By Kim Hollis and David Mumpower
October 7, 2012
Early October is generally the calm before the glut of the horror movie Halloween storm. Hollywood rarely eschews the conventional release patterns for this month. Given this weekend’s results, that strategy may change. Box office heavyweights Tim Burton and Liam Neeson both anchor projects and an a cappella hit from last weekend also expands. Expectations were high across the board with three new titles attempting to unseat the reigning champion, Hotel Transylvania. In the end, Taken 2 destroyed all comers.
January of 2009 represents one of the strangest box office months of all time. A month generally lacking in ticket sales suddenly became a period of spectacular box office results. Films such as Paul Blart: Mall Cop and Gran Torino surpassed the $100 million mark, rarefied air for January wide releases. The last new release of the month, Taken, did not become the strongest earner, eventually falling $1.3 million short of Paul Blart. What Taken managed was much more impressive.
In generating $145 million worth of revenue, the French production accomplished what even George Lucas could not. Seemingly overnight, Taken turned then 56-year-old actor Liam Neeson into an action movie superstar. In the wake of the $145 million blockbuster, Neeson has anchored blockbusters such as Clash of the Titans and intended blockbusters such as The A-Team, Wrath of the Titans and Battleship. He has carried otherwise unassuming projects Unknown and The Grey to $50+ million performances. And during all of this, global audiences have waited for the inevitable sequel to Taken.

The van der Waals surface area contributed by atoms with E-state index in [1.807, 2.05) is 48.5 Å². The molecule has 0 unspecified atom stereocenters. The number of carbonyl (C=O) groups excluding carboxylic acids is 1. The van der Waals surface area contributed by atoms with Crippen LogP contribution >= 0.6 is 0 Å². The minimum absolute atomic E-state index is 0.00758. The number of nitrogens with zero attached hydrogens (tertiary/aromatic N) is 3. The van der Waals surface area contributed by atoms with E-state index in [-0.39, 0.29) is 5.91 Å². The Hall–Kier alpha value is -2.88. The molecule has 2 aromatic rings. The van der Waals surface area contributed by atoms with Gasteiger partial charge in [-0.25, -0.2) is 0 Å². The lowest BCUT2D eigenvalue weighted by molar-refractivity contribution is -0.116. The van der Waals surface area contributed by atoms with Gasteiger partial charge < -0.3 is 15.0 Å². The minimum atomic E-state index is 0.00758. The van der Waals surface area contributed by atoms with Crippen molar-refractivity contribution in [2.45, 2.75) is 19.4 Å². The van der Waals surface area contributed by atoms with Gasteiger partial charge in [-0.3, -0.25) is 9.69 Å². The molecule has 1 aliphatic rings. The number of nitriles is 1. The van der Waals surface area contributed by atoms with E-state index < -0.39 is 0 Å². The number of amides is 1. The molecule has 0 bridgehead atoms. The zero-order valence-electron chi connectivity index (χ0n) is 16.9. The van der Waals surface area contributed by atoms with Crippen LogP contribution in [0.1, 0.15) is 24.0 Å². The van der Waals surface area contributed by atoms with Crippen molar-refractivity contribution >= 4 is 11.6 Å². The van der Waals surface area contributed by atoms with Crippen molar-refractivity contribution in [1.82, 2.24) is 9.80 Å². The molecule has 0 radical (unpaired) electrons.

We have chronicled 2012 as the Year of the Needless Sequel. Whether Taken 2 qualifies under this umbrella is up for debate. Yes, Neeson’s character, Bryan Mills, had retrieved his daughter from a white slavery ring. Taken 2 could either be a healing film about the therapeutic process experienced by Kim Mills as she attempts to overcome the psychological trauma of being kidnapped and her best friend killed. Alternately, Taken 2 could be a revenge flick.
Whether another movie was needed, the premise here is sound. The flaw with almost all Hollywood action flicks is that a slew of unidentified bad guys are gunned down as if no one will notice their absence. Even the most anonymous of thugs have families. In the case of Taken, the premise is that a criminal underworld icon portrayed by Rade Šerbedžija cares deeply about the loss of his son and seeks revenge. Contrast that idea to Die Hard 2: Die Harder or any of the other Die Hard sequels where the viewer is asked to believe that John McClane experiences the terrorism equivalent of winning four (soon to be five) consecutive lotteries.
Audiences agreed that this sequel has stronger justification than most. Taken 2 earned an exemplary $50 million this weekend, more than double the original. In the process, the film became the third best October opener of all time. The current record holder is Paranormal Activity 3 at $52.6 million followed by Jackass 3D at $50.4 million. Recent box office actuals have revealed that Hollywood is in the habit of overestimating everything. If Taken 2 is the exception, it could feasibly surpass Jackass 3D to become the second best opener of all time.